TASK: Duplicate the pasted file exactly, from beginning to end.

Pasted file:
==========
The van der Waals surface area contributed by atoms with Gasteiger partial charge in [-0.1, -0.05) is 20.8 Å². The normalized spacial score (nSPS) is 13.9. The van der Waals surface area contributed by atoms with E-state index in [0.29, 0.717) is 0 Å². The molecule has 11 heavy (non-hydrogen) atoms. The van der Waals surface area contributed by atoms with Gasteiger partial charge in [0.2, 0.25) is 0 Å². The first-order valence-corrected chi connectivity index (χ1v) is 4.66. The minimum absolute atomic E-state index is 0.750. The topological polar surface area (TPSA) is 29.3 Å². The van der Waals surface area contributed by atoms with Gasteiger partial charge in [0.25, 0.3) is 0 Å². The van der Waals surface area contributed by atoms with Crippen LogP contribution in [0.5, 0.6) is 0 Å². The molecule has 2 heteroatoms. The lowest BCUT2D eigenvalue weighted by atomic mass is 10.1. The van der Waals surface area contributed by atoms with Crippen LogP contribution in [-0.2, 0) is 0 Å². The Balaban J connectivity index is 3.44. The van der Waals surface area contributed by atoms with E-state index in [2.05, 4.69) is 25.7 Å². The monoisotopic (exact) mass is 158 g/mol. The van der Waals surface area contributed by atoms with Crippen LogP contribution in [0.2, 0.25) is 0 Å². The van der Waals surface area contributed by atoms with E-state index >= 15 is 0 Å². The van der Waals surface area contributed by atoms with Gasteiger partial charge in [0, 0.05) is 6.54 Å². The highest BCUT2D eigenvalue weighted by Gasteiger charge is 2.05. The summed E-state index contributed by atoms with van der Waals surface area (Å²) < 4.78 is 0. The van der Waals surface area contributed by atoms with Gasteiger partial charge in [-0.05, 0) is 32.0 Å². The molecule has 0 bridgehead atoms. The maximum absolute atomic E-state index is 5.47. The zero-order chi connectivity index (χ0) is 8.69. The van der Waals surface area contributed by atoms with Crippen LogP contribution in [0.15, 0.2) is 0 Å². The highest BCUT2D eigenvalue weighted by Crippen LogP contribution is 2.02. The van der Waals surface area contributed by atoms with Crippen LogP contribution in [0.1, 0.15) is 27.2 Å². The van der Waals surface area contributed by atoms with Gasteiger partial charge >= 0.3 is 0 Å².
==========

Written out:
The van der Waals surface area contributed by atoms with Gasteiger partial charge in [-0.1, -0.05) is 20.8 Å². The normalized spacial score (nSPS) is 13.9. The van der Waals surface area contributed by atoms with E-state index in [0.29, 0.717) is 0 Å². The molecule has 11 heavy (non-hydrogen) atoms. The van der Waals surface area contributed by atoms with Gasteiger partial charge in [0.2, 0.25) is 0 Å². The first-order valence-corrected chi connectivity index (χ1v) is 4.66. The minimum absolute atomic E-state index is 0.750. The topological polar surface area (TPSA) is 29.3 Å². The van der Waals surface area contributed by atoms with Gasteiger partial charge in [0.25, 0.3) is 0 Å². The van der Waals surface area contributed by atoms with Crippen LogP contribution in [0.5, 0.6) is 0 Å². The molecule has 2 heteroatoms. The lowest BCUT2D eigenvalue weighted by atomic mass is 10.1. The van der Waals surface area contributed by atoms with Crippen LogP contribution in [-0.2, 0) is 0 Å². The Balaban J connectivity index is 3.44. The van der Waals surface area contributed by atoms with E-state index in [2.05, 4.69) is 25.7 Å². The monoisotopic (exact) mass is 158 g/mol. The van der Waals surface area contributed by atoms with Crippen LogP contribution in [0.2, 0.25) is 0 Å². The van der Waals surface area contributed by atoms with E-state index >= 15 is 0 Å². The van der Waals surface area contributed by atoms with Gasteiger partial charge in [0, 0.05) is 6.54 Å². The highest BCUT2D eigenvalue weighted by Gasteiger charge is 2.05. The summed E-state index contributed by atoms with van der Waals surface area (Å²) < 4.78 is 0. The van der Waals surface area contributed by atoms with Gasteiger partial charge in [-0.05, 0) is 32.0 Å². The molecule has 0 bridgehead atoms. The maximum absolute atomic E-state index is 5.47. The zero-order chi connectivity index (χ0) is 8.69. The van der Waals surface area contributed by atoms with Crippen LogP contribution in [0.15, 0.2) is 0 Å². The highest BCUT2D eigenvalue weighted by Crippen LogP contribution is 2.02. The van der Waals surface area contributed by atoms with Crippen LogP contribution in [0.1, 0.15) is 27.2 Å². The van der Waals surface area contributed by atoms with Gasteiger partial charge >= 0.3 is 0 Å².